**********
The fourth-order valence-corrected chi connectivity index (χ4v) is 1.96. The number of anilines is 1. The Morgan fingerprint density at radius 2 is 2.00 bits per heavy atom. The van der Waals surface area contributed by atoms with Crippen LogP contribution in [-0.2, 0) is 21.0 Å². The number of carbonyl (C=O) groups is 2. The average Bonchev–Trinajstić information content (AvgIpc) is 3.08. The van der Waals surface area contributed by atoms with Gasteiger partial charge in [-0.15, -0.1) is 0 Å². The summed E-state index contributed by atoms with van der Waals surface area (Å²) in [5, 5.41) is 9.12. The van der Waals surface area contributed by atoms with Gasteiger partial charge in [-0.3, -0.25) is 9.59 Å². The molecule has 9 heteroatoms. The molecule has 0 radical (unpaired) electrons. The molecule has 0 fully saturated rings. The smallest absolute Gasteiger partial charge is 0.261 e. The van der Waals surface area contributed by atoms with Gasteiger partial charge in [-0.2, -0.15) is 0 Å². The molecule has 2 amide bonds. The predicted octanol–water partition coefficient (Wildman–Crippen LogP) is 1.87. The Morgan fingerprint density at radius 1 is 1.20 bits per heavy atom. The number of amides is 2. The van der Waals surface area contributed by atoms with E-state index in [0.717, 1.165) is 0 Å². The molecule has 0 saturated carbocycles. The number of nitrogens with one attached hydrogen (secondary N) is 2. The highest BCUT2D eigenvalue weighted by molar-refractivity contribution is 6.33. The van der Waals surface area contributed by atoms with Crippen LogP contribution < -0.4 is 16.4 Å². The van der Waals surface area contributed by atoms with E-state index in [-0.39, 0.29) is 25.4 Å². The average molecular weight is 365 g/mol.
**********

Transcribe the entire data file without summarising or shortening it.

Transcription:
The fourth-order valence-corrected chi connectivity index (χ4v) is 1.96. The number of anilines is 1. The Morgan fingerprint density at radius 2 is 2.00 bits per heavy atom. The van der Waals surface area contributed by atoms with Crippen LogP contribution in [-0.2, 0) is 21.0 Å². The number of carbonyl (C=O) groups is 2. The average Bonchev–Trinajstić information content (AvgIpc) is 3.08. The van der Waals surface area contributed by atoms with Gasteiger partial charge in [-0.15, -0.1) is 0 Å². The summed E-state index contributed by atoms with van der Waals surface area (Å²) in [5, 5.41) is 9.12. The van der Waals surface area contributed by atoms with Gasteiger partial charge in [-0.3, -0.25) is 9.59 Å². The molecule has 9 heteroatoms. The molecule has 0 radical (unpaired) electrons. The molecule has 0 fully saturated rings. The smallest absolute Gasteiger partial charge is 0.261 e. The van der Waals surface area contributed by atoms with Gasteiger partial charge in [-0.2, -0.15) is 0 Å². The molecule has 2 amide bonds. The predicted octanol–water partition coefficient (Wildman–Crippen LogP) is 1.87. The Morgan fingerprint density at radius 1 is 1.20 bits per heavy atom. The number of amides is 2. The van der Waals surface area contributed by atoms with E-state index in [0.717, 1.165) is 0 Å². The molecule has 0 saturated carbocycles. The number of nitrogens with one attached hydrogen (secondary N) is 2. The highest BCUT2D eigenvalue weighted by molar-refractivity contribution is 6.33. The van der Waals surface area contributed by atoms with Crippen LogP contribution < -0.4 is 16.4 Å². The van der Waals surface area contributed by atoms with E-state index in [-0.39, 0.29) is 25.4 Å². The average molecular weight is 365 g/mol.